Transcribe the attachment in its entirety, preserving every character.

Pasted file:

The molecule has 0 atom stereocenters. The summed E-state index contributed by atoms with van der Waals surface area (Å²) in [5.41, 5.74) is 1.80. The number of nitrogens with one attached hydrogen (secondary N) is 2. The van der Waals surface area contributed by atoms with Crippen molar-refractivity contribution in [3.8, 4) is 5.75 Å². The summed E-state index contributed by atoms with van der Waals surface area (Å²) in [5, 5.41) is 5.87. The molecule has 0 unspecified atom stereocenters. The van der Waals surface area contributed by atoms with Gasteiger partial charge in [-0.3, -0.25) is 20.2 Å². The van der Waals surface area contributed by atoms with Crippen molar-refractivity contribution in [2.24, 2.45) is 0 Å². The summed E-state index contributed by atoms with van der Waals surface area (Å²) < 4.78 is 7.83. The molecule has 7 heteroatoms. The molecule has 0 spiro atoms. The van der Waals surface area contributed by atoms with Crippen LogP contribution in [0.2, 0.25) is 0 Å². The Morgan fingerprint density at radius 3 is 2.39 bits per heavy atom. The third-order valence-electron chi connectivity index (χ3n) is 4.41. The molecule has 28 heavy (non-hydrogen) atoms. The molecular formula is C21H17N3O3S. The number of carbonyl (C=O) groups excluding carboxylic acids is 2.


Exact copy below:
The molecule has 0 atom stereocenters. The summed E-state index contributed by atoms with van der Waals surface area (Å²) in [5.41, 5.74) is 1.80. The number of nitrogens with one attached hydrogen (secondary N) is 2. The van der Waals surface area contributed by atoms with Crippen molar-refractivity contribution in [3.8, 4) is 5.75 Å². The summed E-state index contributed by atoms with van der Waals surface area (Å²) in [5, 5.41) is 5.87. The molecule has 0 unspecified atom stereocenters. The van der Waals surface area contributed by atoms with Gasteiger partial charge in [-0.3, -0.25) is 20.2 Å². The van der Waals surface area contributed by atoms with Crippen molar-refractivity contribution in [2.24, 2.45) is 0 Å². The summed E-state index contributed by atoms with van der Waals surface area (Å²) < 4.78 is 7.83. The molecule has 7 heteroatoms. The molecule has 0 spiro atoms. The van der Waals surface area contributed by atoms with Crippen LogP contribution in [0.2, 0.25) is 0 Å². The Morgan fingerprint density at radius 3 is 2.39 bits per heavy atom. The third-order valence-electron chi connectivity index (χ3n) is 4.41. The molecule has 28 heavy (non-hydrogen) atoms. The molecular formula is C21H17N3O3S. The number of carbonyl (C=O) groups excluding carboxylic acids is 2.